The Robert F. Kennedy Center for Justice & Human Rights announced Thursday that ProPublica’s “Inside the Border Patrol” series won the RFK Journalism Award in the new media category.
For more than a decade, the Border Patrol — the nation’s largest federal law enforcement agency with some 20,000 agents — has been dogged by allegations of corruption and violence by poorly screened agents. Then, in 2017, an unprecedented surge of thousands of desperate migrants arrived at the southern border. Suddenly, agents were tasked not only with apprehending and screening migrants, but for the first time with separating families, guarding toddlers and caring for the sick, often on their own with scant training and oversight. Yet even as the agency’s role and power expanded, the Border Patrol remained closed to public scrutiny, even from Congress.
For “Inside the Border Patrol,” a team of ProPublica reporters dug into the agency from different angles, developing sources that gave them access not only to a deeply troubling culture that had been allowed to fester virtually unchecked, but to agents breaking under the strain of their new reality.
Perhaps the most revealing, and disturbing, insight into the agency came last July just before a group of Latino members of Congress were to tour a Texas detention center. ProPublica reporter A.C. Thompson obtained screenshots from a secret Facebook group of some 9,500 current and former Border Patrol agents that showed that several agents and at least one supervisor had joked about the death of migrants, called Latina lawmakers “hoes” and “scum buckets” and posted a vulgar illustration depicting Rep. Alexandria Ocasio-Cortez engaged in oral sex with a detained migrant. Among those in the group: Carla Provost, the agency’s chief.
The story exploded in the media. Joaquin Castro, head of the Congressional Hispanic Caucus, said the story “confirms some of the worst criticisms of Customs and Border Protection. These are clearly agents who are desensitized to the point of being dangerous to migrants and their co-workers.” The Department of Homeland Security’s Inspector General quickly launched an inquiry, and within weeks, Customs and Border Protection had opened investigations into 62 current and eight former employees.
ProPublica followed up with stories that further explored the agency’s culture. Thompson dove deep into the case of a Border Patrol agent caught on camera ramming his Ford truck into a Guatemalan migrant to document that the agent had a well-known pattern of excessive force and overt racism.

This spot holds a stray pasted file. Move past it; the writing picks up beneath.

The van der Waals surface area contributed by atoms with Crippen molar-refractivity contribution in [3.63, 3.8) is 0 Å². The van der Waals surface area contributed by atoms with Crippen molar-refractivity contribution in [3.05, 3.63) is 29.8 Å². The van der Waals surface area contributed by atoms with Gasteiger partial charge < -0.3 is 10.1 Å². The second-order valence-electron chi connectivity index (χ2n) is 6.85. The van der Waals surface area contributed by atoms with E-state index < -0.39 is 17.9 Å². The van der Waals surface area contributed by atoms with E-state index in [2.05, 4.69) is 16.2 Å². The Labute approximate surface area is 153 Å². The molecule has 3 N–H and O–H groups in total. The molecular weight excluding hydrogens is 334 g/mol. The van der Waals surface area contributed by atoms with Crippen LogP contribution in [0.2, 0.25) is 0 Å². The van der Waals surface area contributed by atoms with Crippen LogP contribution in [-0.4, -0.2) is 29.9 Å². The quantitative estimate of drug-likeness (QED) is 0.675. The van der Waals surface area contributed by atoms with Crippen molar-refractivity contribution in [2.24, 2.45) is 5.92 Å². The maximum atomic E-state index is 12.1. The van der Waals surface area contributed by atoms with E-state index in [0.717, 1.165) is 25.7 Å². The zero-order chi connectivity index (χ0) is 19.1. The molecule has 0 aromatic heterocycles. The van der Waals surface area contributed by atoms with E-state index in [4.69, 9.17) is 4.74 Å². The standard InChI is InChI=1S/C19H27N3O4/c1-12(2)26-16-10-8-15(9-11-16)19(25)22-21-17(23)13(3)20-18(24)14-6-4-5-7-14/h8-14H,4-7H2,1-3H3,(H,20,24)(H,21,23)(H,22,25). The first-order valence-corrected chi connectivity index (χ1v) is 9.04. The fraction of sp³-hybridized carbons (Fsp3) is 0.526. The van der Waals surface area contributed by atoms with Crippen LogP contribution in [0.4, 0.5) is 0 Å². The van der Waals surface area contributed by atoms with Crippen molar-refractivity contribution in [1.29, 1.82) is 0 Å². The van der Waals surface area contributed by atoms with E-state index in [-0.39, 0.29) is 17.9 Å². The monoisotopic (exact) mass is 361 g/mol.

Reporters also sought to capture what it was like for agents assigned to work in detention centers some had likened to concentration camps. At the height of the influx last summer, ProPublica senior reporter Ginger Thompson convinced one agent to speak candidly and at length. His chilling assessment: “Somewhere down the line people just accepted what’s going on as normal.”
Other stories by reporter Melissa del Bosque showed how the agency was allowed to accuse migrants of being criminals without having to reveal the evidence for the claim or where it came from, and she revealed the agency’s use of secretive, questionable gang databases to deny asylum.
Finally, reporters Robert Moore, Susan Schmidt and Maryam Jameel investigated the Border Patrol’s account of the controversial death of a 16-year-old migrant boy in its custody. The agency said the boy had died from the flu and had been discovered by a staffer. ProPublica filed a public records request with local police to obtain hours of surveillance video that showed the teenager collapsing and dying over several hours, while no one offered aid. The boy’s body was finally discovered by his roommate. The video starkly contradicted the Border Patrol’s public account and the assertions of agents that they’d checked on the boy three times during the night. In addition to the article, video journalists Lucas Waldron and Katie Campbell produced a visual investigation of the death.
Doctors who advocate for immigrants called the video evidence of medical neglect. Members of Congress, including House Judiciary Chairman Jerry Nadler, promised further investigation.
Reporter Dara Lind and senior data reporter Jeff Ernsthausen also contributed to the series. Taken together, the stories reveal an agency amassing power and increasing control over the lives of vulnerable migrant families, even as its own culture shows many of its agents are the last people who should be trusted with the job.Print